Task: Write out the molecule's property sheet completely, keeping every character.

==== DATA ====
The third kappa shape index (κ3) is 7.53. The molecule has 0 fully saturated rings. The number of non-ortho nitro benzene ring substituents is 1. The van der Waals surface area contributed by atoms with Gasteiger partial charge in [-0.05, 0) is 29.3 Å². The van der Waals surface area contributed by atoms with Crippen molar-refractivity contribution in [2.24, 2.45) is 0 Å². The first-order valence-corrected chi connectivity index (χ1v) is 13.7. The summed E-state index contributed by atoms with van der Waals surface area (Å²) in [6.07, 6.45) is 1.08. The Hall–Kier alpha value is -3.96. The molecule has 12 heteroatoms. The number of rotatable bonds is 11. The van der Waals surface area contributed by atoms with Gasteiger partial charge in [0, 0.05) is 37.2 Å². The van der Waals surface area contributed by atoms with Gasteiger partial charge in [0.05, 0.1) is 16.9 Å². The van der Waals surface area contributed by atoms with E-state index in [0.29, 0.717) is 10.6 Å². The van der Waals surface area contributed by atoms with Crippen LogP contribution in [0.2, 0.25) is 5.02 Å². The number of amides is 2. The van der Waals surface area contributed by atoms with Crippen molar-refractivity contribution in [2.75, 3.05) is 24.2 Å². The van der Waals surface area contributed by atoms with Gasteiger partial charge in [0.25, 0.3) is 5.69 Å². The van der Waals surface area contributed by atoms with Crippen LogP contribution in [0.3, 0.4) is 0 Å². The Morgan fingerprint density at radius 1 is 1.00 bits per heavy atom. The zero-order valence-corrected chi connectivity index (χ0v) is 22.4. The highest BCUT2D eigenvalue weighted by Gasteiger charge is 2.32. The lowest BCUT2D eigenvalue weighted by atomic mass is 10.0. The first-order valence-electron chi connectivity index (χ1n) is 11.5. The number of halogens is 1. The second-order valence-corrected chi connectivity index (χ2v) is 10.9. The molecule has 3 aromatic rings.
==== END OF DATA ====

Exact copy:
The third kappa shape index (κ3) is 7.53. The molecule has 0 fully saturated rings. The number of non-ortho nitro benzene ring substituents is 1. The van der Waals surface area contributed by atoms with Gasteiger partial charge in [-0.05, 0) is 29.3 Å². The van der Waals surface area contributed by atoms with Crippen molar-refractivity contribution in [2.24, 2.45) is 0 Å². The first-order valence-corrected chi connectivity index (χ1v) is 13.7. The summed E-state index contributed by atoms with van der Waals surface area (Å²) in [6.07, 6.45) is 1.08. The Hall–Kier alpha value is -3.96. The molecule has 12 heteroatoms. The number of rotatable bonds is 11. The van der Waals surface area contributed by atoms with Gasteiger partial charge in [0, 0.05) is 37.2 Å². The van der Waals surface area contributed by atoms with Gasteiger partial charge in [0.05, 0.1) is 16.9 Å². The van der Waals surface area contributed by atoms with E-state index in [0.29, 0.717) is 10.6 Å². The van der Waals surface area contributed by atoms with Crippen LogP contribution in [0.2, 0.25) is 5.02 Å². The number of amides is 2. The van der Waals surface area contributed by atoms with Crippen molar-refractivity contribution in [2.75, 3.05) is 24.2 Å². The van der Waals surface area contributed by atoms with Gasteiger partial charge in [0.25, 0.3) is 5.69 Å². The van der Waals surface area contributed by atoms with Crippen LogP contribution in [0.3, 0.4) is 0 Å². The Morgan fingerprint density at radius 1 is 1.00 bits per heavy atom. The zero-order valence-corrected chi connectivity index (χ0v) is 22.4. The highest BCUT2D eigenvalue weighted by Gasteiger charge is 2.32. The lowest BCUT2D eigenvalue weighted by atomic mass is 10.0. The first-order valence-electron chi connectivity index (χ1n) is 11.5. The number of halogens is 1. The second-order valence-corrected chi connectivity index (χ2v) is 10.9. The molecule has 3 aromatic rings.